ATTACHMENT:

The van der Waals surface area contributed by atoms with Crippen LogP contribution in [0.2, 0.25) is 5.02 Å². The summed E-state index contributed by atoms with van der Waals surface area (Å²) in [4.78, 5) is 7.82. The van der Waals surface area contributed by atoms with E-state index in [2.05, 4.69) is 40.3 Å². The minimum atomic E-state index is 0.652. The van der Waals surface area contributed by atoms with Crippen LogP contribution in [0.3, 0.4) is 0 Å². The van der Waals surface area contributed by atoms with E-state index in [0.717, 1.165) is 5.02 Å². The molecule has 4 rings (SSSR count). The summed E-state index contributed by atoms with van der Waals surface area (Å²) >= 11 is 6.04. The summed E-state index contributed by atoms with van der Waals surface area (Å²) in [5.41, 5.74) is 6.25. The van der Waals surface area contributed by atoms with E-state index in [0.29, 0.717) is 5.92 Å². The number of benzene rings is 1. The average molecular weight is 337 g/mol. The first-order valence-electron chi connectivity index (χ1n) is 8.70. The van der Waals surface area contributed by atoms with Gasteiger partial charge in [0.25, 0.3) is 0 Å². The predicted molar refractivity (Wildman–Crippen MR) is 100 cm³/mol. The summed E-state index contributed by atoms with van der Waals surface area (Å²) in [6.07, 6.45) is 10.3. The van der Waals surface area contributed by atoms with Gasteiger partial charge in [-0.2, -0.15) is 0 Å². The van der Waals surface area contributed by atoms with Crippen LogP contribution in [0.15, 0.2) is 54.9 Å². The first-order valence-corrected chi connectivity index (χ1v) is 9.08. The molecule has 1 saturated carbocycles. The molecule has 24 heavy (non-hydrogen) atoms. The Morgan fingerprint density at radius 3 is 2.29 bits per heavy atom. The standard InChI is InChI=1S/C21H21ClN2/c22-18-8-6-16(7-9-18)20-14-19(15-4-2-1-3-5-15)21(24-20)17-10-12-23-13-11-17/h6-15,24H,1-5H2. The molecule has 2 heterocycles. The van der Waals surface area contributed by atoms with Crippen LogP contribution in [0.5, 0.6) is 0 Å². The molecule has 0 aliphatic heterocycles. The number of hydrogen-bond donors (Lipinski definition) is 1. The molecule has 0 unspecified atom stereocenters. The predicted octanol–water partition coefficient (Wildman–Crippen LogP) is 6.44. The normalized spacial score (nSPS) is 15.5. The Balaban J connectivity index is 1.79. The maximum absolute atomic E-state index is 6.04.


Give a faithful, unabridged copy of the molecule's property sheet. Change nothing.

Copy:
The van der Waals surface area contributed by atoms with Crippen LogP contribution in [0.2, 0.25) is 5.02 Å². The summed E-state index contributed by atoms with van der Waals surface area (Å²) in [4.78, 5) is 7.82. The van der Waals surface area contributed by atoms with E-state index in [2.05, 4.69) is 40.3 Å². The minimum atomic E-state index is 0.652. The van der Waals surface area contributed by atoms with Crippen LogP contribution in [0.3, 0.4) is 0 Å². The van der Waals surface area contributed by atoms with E-state index in [0.717, 1.165) is 5.02 Å². The molecule has 4 rings (SSSR count). The summed E-state index contributed by atoms with van der Waals surface area (Å²) >= 11 is 6.04. The summed E-state index contributed by atoms with van der Waals surface area (Å²) in [5.41, 5.74) is 6.25. The van der Waals surface area contributed by atoms with E-state index in [0.29, 0.717) is 5.92 Å². The number of benzene rings is 1. The average molecular weight is 337 g/mol. The first-order valence-electron chi connectivity index (χ1n) is 8.70. The van der Waals surface area contributed by atoms with Gasteiger partial charge in [0.25, 0.3) is 0 Å². The predicted molar refractivity (Wildman–Crippen MR) is 100 cm³/mol. The summed E-state index contributed by atoms with van der Waals surface area (Å²) in [6.07, 6.45) is 10.3. The van der Waals surface area contributed by atoms with Gasteiger partial charge in [-0.2, -0.15) is 0 Å². The van der Waals surface area contributed by atoms with Crippen LogP contribution in [0.15, 0.2) is 54.9 Å². The first-order valence-corrected chi connectivity index (χ1v) is 9.08. The molecule has 1 saturated carbocycles. The molecule has 24 heavy (non-hydrogen) atoms. The Morgan fingerprint density at radius 3 is 2.29 bits per heavy atom. The standard InChI is InChI=1S/C21H21ClN2/c22-18-8-6-16(7-9-18)20-14-19(15-4-2-1-3-5-15)21(24-20)17-10-12-23-13-11-17/h6-15,24H,1-5H2. The molecule has 2 heterocycles. The van der Waals surface area contributed by atoms with Crippen LogP contribution in [0.5, 0.6) is 0 Å². The molecule has 0 aliphatic heterocycles. The number of hydrogen-bond donors (Lipinski definition) is 1. The molecule has 0 unspecified atom stereocenters. The predicted octanol–water partition coefficient (Wildman–Crippen LogP) is 6.44. The normalized spacial score (nSPS) is 15.5. The Balaban J connectivity index is 1.79. The maximum absolute atomic E-state index is 6.04.